The 15km trek upstream took most of the day and the shadows were long by the time we reached our ride at the top of the canyon. Cold and wet, we piled into a van outfitted with party lights and a driver whom I’m convinced was a bullfighter in a past life. As per normal procedure, we had no idea where we were going until we arrived at Rummana Camp, where we settled in for dinner. After our meal, we lounged on colorful cushions and rugs in a Bedouin tent while drinking yet more tea. It was dark so we couldn’t see our surroundings…which provided one of the most spectacular surprises of the trip when we stepped out of our tents in the morning. You’ll have to wait for my camping post to find out why. Sorry!
Wading Wadi Mujib
Several days later, we explored Wadi Mujib, east of the Dead Sea. This time we spent more time swimming than walking. In places, the current was so strong we had to pull ourselves along on pre-rigged ropes. While short, the challenge of scrambling up the short waterfalls was more demanding but it was a blast! A waterfall marked the end of our swim/hike. Returning downstream, we could relax and float the deep sections.
Before arriving in Jordan, I had no idea they had such an extensive network of scenic canyons to play in, but that was only one of many surprises the Kingdom had in store for us…stay tuned.
Choosing Clothes for Wet Canyoneering
Wet canyoneering can become seriously uncomfortable without the right clothes. I’ve tested different solutions both in Utah and while in Jordan. If the temperature are cool, a wet or dry suit becomes a necessity. Ask local guides for advice and about potential rentals. Here are a few tips on choosing the right clothes followed by specifics on what I wear:
Choose fabric wisely: Quick drying synthetics are critical, I’d even choose them over wool (I’ve tested both). This includes underwear….no cotton!
Long or short: This really depends on the canyon. In a non-technical canyon, where I won’t be chimneying, sliding or rappelling, I choose based on temperature. In a technical canyon, opt for heavy long-sleeves and pants. If it’s technical and dry, I’ll buy used jeans and sweatshirts from Goodwill and then cover the elbows, knees, and butt in duct-tape.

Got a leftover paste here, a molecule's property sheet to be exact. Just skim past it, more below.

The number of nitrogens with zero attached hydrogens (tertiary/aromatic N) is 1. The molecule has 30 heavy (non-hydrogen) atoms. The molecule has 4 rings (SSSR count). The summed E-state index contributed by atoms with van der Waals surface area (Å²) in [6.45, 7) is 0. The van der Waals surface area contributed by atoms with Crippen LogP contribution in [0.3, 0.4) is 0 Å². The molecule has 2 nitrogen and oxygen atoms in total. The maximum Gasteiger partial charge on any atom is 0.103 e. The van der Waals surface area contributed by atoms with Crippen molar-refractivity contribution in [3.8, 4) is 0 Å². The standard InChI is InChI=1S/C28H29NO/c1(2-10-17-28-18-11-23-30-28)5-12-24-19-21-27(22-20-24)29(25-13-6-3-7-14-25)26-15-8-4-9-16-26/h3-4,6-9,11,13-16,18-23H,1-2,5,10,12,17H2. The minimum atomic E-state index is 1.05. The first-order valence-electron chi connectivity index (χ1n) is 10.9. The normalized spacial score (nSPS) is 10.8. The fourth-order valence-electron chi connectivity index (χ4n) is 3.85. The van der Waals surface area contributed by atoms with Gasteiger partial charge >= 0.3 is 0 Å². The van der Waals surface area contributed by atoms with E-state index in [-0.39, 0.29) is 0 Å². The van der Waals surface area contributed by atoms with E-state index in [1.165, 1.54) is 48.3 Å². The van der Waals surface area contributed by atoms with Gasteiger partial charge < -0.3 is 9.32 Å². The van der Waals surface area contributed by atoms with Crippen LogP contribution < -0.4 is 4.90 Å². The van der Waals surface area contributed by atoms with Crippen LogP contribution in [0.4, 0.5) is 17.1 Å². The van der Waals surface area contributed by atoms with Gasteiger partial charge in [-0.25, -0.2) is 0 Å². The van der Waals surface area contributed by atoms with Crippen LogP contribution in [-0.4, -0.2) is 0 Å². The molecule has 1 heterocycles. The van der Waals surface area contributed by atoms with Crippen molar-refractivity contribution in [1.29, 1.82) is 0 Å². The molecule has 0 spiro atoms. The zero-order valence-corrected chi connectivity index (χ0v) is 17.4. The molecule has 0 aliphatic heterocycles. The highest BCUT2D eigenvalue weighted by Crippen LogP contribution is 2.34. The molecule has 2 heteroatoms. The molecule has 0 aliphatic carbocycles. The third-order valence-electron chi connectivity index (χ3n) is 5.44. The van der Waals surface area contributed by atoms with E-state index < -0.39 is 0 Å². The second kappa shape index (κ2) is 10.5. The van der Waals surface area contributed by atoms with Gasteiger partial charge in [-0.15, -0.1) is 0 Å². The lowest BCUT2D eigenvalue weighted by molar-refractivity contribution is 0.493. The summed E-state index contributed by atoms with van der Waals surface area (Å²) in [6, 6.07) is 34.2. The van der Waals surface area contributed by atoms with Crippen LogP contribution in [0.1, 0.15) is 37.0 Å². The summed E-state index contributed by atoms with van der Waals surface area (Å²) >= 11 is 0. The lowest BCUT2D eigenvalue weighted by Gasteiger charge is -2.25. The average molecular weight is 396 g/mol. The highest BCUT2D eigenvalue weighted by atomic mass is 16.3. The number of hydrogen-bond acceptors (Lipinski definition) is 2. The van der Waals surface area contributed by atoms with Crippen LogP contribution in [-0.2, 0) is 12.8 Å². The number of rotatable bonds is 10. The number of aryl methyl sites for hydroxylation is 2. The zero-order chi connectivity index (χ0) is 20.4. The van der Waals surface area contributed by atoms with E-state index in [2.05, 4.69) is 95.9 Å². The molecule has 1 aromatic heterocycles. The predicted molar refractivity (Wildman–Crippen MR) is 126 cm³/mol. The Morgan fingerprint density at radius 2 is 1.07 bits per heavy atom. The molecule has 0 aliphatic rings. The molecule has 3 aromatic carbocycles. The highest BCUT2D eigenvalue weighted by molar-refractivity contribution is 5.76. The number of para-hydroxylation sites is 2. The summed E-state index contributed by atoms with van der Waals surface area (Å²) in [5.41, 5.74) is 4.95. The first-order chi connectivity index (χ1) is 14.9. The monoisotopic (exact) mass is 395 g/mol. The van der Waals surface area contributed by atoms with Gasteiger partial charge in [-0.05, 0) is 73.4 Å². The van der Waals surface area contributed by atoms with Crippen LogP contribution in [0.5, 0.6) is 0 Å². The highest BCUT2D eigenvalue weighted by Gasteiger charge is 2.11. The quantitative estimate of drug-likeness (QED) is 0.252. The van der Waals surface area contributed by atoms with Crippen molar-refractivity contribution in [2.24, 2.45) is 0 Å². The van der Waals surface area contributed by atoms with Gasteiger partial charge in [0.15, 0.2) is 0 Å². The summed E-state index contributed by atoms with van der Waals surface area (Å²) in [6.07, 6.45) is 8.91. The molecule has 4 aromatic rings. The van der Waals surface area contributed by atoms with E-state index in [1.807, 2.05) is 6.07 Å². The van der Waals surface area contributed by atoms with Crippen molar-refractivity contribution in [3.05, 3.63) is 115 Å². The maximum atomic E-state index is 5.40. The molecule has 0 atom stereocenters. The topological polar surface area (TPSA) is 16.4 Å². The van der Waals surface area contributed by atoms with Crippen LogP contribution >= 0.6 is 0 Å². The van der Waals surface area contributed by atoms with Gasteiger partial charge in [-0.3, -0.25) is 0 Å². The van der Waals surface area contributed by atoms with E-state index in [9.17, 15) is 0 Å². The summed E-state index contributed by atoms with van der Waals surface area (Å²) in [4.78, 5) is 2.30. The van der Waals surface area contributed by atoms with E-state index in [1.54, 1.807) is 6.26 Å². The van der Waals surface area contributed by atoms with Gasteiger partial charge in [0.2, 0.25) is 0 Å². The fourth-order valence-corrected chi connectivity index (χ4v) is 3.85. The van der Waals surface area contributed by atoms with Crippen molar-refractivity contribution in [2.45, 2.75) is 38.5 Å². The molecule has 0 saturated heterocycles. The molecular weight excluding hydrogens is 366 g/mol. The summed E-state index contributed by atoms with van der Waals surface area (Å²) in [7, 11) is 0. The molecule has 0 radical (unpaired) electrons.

Shoes: Your feet need protection, but they might get wet. In a dry canyon, wear hiking shoes with a grippy sole. Wet canyons are more complicated, and the wrong shoes and tear up your feet. I wear a draining trail shoe designed for water-play paired with synthetic or wool socks. Some people skip the socks, but I’ve found that frequently leads to blisters.
Layers: I pack a light windbreaker at minimum to put on whenever I stop for a break. Wading in a wet canyon lowers your body temperature quickly, even on a hot summer day, trust me on this.
The purpose of our trip was to test gear, so nearly all of my gear was their brand. That said, I wear it at home too because it really performs.
Shoes – The Drainmaker II is an amazing shoe that I highly recommend. They protect my feet but drain and dry fast, perfect for wet canyons.
Underwear – Any of the Ex Officio fast drying models. I wear the Give-N-Go Brief.
Backpack – I used the Woman’s Vixen in the first hike and skipped carrying a pack on the second one because it was so wet. A dry-bag with shoulder straps is the ideal solution in a wet canyon.